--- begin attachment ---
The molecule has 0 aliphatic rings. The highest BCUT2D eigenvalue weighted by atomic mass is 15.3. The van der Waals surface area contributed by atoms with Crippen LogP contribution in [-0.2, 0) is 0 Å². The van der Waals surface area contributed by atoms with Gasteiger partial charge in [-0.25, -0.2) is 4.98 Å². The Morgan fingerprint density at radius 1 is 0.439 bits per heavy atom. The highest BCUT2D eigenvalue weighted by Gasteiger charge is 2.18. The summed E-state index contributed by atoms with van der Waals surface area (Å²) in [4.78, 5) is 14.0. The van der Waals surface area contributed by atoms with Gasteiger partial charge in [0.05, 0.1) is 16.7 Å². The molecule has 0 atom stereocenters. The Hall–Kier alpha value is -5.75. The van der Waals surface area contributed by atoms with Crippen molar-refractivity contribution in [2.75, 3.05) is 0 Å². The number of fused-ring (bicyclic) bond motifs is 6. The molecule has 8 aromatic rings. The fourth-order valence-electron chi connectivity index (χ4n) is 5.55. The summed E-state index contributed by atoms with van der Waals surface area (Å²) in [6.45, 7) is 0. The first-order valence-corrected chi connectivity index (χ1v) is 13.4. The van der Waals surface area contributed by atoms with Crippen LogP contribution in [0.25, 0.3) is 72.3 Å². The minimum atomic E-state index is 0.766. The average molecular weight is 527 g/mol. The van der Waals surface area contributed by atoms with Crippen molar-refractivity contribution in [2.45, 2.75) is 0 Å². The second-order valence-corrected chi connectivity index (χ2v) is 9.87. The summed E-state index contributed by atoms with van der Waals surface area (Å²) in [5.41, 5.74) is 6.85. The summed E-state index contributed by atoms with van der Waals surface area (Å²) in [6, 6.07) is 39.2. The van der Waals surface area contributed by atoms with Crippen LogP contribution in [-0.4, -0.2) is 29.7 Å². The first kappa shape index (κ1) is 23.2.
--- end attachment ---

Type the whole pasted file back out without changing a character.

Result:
The molecule has 0 aliphatic rings. The highest BCUT2D eigenvalue weighted by atomic mass is 15.3. The van der Waals surface area contributed by atoms with Crippen LogP contribution in [-0.2, 0) is 0 Å². The van der Waals surface area contributed by atoms with Gasteiger partial charge in [-0.25, -0.2) is 4.98 Å². The Morgan fingerprint density at radius 1 is 0.439 bits per heavy atom. The highest BCUT2D eigenvalue weighted by Gasteiger charge is 2.18. The summed E-state index contributed by atoms with van der Waals surface area (Å²) in [4.78, 5) is 14.0. The van der Waals surface area contributed by atoms with Gasteiger partial charge in [0.05, 0.1) is 16.7 Å². The molecule has 0 atom stereocenters. The Hall–Kier alpha value is -5.75. The van der Waals surface area contributed by atoms with Crippen molar-refractivity contribution in [2.75, 3.05) is 0 Å². The number of fused-ring (bicyclic) bond motifs is 6. The molecule has 8 aromatic rings. The fourth-order valence-electron chi connectivity index (χ4n) is 5.55. The summed E-state index contributed by atoms with van der Waals surface area (Å²) in [6.45, 7) is 0. The first-order valence-corrected chi connectivity index (χ1v) is 13.4. The van der Waals surface area contributed by atoms with Crippen LogP contribution in [0.25, 0.3) is 72.3 Å². The minimum atomic E-state index is 0.766. The average molecular weight is 527 g/mol. The van der Waals surface area contributed by atoms with Crippen molar-refractivity contribution in [2.45, 2.75) is 0 Å². The second-order valence-corrected chi connectivity index (χ2v) is 9.87. The summed E-state index contributed by atoms with van der Waals surface area (Å²) in [5.41, 5.74) is 6.85. The summed E-state index contributed by atoms with van der Waals surface area (Å²) in [6, 6.07) is 39.2. The van der Waals surface area contributed by atoms with Crippen LogP contribution in [-0.4, -0.2) is 29.7 Å². The first kappa shape index (κ1) is 23.2.